Babasaheb Ambedkar Marathwada University. This study will analyze the impact of IT on users in Management science library. The study will showcase both the sides of the coin. It will help to know the adequacy of the application of modern Information Technologies to academic libraries’ activities and services in Management institutes, what are the advantages from it, and what are the disadvantages of it? The study will also highlight the user’s perception towards the technology based modern libraries.
As Hastings (1996) cited in Laili and Haliza (2012) says it is more important that digital librarians possess particular personal qualities rather than specific technical expertise. This is refer to the information professionals that they must change and adapt to the new electronic information environment. He or she must keep learning about new technologies and be aware of the strengths and weaknesses of them. These information professionals within the libraries are playing an increasing role in dealing with information in forms of electronic
In searching for information in documents we are lead into the research area of Information Retrieval. 1.2.1 Information Retrieval The area of Information Retrieval is almost as old as computing itself. A concise defini- tion of Information retrieval as given by [MRS+08]: “Information retrieval (IR) is finding material (usually documents) of an unstructured nature (usually text) that satisfies an information need from within large collections (usually stored on computers).” In other words, an information retrieval system is a software programme that stores and manages information on documents.Documents can be searched for and some suggested documents will, hopefully, satisfy the user’s information need. These documents are called relevant documents. A perfect retrieval system would retrieve only the relevant documents and no irrelevant document.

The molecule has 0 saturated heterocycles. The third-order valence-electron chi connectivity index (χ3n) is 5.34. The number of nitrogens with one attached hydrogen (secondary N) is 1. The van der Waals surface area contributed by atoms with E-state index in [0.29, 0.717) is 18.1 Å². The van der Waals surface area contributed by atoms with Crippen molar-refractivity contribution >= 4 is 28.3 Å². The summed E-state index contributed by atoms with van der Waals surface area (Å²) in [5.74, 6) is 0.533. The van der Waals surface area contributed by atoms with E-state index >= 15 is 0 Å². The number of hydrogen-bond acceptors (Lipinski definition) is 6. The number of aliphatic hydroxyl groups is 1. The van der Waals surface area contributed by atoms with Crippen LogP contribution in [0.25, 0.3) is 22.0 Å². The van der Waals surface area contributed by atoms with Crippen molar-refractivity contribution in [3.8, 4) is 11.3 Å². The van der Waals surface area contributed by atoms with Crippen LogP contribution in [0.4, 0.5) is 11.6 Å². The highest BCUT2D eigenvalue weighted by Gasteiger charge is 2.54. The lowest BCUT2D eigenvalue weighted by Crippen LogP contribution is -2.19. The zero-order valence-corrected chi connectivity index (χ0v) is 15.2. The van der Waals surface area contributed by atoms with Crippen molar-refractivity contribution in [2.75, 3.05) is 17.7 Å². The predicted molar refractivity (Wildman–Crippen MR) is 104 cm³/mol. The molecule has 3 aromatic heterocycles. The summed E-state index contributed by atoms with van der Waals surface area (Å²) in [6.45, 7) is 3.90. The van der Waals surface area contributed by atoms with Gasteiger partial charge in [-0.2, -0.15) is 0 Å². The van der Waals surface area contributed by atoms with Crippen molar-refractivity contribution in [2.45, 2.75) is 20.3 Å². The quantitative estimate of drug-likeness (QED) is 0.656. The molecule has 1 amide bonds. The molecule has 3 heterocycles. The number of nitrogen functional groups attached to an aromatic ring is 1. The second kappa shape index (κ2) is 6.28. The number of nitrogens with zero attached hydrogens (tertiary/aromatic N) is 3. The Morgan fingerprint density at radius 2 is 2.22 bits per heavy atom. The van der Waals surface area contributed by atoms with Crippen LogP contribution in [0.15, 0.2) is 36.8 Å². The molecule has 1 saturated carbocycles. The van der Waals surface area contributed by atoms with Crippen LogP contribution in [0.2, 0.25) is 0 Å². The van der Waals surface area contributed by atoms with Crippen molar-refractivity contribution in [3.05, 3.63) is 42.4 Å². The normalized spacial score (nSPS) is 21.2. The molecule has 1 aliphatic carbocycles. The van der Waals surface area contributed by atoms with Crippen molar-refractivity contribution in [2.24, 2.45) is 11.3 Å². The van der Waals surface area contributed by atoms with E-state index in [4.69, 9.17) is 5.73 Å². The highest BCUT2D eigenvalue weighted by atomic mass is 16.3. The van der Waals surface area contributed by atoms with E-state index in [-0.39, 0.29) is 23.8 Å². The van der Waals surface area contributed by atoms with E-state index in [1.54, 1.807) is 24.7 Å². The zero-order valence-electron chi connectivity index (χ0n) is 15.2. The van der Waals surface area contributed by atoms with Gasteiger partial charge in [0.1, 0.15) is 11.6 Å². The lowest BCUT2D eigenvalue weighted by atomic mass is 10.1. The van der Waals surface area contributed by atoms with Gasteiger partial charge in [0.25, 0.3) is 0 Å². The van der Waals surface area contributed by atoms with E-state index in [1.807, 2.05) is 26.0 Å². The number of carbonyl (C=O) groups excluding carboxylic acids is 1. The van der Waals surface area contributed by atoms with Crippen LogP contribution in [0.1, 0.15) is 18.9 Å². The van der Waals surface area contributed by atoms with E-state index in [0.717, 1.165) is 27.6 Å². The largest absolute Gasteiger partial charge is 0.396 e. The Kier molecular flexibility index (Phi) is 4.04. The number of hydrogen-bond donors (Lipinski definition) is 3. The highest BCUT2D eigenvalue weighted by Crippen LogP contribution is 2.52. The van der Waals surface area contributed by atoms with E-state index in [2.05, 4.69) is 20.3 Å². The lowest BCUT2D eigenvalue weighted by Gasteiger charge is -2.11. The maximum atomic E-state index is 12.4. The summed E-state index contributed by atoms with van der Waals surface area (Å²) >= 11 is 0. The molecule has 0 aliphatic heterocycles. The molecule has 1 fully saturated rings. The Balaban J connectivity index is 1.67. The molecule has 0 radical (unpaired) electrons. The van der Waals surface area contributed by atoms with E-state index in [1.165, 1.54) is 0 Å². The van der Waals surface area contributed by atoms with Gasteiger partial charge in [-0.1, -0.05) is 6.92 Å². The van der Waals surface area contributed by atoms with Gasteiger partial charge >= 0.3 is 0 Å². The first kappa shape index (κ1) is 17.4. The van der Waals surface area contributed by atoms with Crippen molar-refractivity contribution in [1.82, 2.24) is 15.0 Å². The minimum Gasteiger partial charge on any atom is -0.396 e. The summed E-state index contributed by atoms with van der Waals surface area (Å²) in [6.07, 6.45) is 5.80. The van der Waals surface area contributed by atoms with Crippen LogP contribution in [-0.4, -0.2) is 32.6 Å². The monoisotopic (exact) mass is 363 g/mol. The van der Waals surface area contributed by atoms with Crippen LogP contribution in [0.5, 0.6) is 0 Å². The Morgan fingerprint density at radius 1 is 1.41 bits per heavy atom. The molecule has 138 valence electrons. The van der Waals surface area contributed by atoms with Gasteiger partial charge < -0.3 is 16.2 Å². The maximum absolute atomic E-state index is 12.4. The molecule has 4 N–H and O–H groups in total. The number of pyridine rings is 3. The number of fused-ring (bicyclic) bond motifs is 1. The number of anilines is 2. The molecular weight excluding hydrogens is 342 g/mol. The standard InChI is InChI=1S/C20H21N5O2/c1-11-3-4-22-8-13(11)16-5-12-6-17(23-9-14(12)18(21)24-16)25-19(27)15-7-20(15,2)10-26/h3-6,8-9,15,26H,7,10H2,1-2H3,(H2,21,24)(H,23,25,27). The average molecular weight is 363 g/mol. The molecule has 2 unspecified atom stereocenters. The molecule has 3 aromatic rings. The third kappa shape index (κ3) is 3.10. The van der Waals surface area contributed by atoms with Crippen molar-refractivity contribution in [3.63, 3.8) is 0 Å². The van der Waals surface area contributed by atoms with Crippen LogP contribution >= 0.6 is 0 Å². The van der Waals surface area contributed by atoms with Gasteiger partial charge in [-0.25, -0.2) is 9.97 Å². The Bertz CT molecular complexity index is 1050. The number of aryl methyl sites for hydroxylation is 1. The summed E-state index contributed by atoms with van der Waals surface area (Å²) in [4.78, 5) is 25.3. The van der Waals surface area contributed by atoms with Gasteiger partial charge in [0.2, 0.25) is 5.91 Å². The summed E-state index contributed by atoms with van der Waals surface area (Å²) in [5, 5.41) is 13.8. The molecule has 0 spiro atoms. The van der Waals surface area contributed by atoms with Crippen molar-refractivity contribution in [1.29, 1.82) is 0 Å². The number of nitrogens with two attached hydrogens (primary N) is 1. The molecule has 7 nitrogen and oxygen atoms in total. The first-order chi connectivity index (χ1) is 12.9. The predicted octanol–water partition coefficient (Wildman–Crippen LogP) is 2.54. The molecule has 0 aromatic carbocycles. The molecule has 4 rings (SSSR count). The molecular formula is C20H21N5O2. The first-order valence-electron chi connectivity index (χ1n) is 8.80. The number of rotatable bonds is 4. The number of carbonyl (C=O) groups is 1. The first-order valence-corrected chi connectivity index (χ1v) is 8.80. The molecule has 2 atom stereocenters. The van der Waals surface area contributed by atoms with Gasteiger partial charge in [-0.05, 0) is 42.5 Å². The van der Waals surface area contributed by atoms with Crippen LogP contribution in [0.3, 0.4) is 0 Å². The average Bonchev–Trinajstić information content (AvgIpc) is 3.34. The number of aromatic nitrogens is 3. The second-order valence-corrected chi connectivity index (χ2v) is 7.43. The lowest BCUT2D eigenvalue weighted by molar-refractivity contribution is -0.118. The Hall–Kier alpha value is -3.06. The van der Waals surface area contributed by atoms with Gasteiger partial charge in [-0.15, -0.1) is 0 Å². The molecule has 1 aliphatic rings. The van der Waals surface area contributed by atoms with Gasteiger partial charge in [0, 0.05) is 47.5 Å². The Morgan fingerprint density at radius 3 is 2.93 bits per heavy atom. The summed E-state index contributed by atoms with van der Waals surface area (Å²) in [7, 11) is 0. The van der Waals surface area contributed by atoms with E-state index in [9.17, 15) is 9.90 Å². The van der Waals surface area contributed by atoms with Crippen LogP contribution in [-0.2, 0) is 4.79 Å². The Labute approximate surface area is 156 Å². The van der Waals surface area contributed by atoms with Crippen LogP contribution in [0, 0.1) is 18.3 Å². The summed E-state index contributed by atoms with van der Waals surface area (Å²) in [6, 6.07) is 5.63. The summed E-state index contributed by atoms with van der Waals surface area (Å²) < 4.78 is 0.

Abstract: As the environment changes we also have to change ourselves accordingly. This is the era of digital libraries varied from the traditional libraries, so the users and their needs have to be continuously monitored by studying them. This paper focuses on some common blocks and dumb terminals in satisfying user needs and also illustrates various techniques used for user studies. It includes one real life international case study which will help the participants to get a better understanding what studies could be particularly helpful according to the products and services they develop how to involve users in digital library evaluation, and how to engage better with users. Keywords: User studies, User needs, Methods of user studies Scope: Readers of this article will gain an introductory understanding of: - Basic models on users in the digital library domain; - Key user
1.3 Significance of the Study ICT has become a critical component of the information generation, processing and dissemination process of the modern academic library. As Academic Libraries across the globe respond to changes in technological developments and the changing needs of its patrons (Parvez, 2011), the use of ICT continues to expand and the need for the library administrators to adopt strategies to ensure effective use and maintenance of ICT facilities cannot be overemphasized. The key objective of this research is to analyse the impact of leadership strategies for ICT adoption in libraries. Through empirical analysis, the study may help to unravel the challenges, such as a lack of institutional regulations, in deploying an ICT infrastructure